Chord Tone/Arpeggio Lesson #2, Part 2…
Up next in our group of fundamental building blocks is the Diminished Triad. One of the things that I’d like to point out about this chord/arpeggio is that it comes up a lot more often than you’d think. I have many students that have not spent enough time on this chord/arpeggio because it sounds “too dark” or “weird” or because they think that they are never going to come across it in a “real world” musical situation. I promise you that I would not waste your time with something that you’d never use. The fact is, that you will come across this chord and need this arpeggio a lot. Yes, I’ve encountered this chord in plenty of obscure and esoteric music, but I have also often encountered it while backing up pop vocalists as well as while playing beautifully melodic ballads. In other settings, it can be down right mean; the perfect tonality needed to melt one’s face off while shredding at 3 billion BPM. Clearly, this establishes the versatility of the diminished chord; it is definitely something that everybody needs to have under their fingers as well as in their ears. In it’s most fundamental application, the Diminished Triad pairs up with its corresponding Diminished chord. Simply put, if a fellow musician tells you that they are playing a C Diminished Chord then a C Diminished Triad would be the perfect choice; if they tell you that they are playing a B flat Diminished Chord then a B flat Diminished Triad would work great. Remember, my goal is to give you the information; the artistry of how the information is played is up to you. And yes, we will get to the more advanced applications I promise, but before we can do that, we have to make sure that our fundamentals are intact and available to our mind, ears, and fingers instantaneously. So keep practicing and we’ll get there soon.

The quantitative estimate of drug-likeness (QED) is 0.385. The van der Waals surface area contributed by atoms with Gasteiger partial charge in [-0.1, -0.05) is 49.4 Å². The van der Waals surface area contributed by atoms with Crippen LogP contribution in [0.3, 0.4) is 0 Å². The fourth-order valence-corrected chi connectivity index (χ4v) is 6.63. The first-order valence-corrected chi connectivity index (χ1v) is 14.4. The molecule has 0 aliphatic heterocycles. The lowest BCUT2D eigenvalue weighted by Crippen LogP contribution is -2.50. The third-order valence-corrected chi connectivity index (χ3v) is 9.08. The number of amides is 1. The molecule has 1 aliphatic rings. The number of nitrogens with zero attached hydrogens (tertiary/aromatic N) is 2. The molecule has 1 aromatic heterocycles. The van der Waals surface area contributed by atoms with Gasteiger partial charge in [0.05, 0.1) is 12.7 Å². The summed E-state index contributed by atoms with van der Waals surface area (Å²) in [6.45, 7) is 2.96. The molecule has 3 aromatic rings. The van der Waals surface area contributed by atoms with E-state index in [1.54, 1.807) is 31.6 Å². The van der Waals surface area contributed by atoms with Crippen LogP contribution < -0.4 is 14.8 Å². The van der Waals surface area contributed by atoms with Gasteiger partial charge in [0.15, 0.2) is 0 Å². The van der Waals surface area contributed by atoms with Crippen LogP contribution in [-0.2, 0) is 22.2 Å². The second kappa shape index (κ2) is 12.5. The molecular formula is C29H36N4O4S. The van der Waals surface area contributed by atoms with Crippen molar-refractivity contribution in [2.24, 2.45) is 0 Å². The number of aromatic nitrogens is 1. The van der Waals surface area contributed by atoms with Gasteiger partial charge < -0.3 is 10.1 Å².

C Diminished Triad
-Comprised of the notes C,Eb,Gb
-Comprised of the intervals 1,b3,5b
-Corresponds with the C Diminished Chord
-Written as “Cdim” on chord chart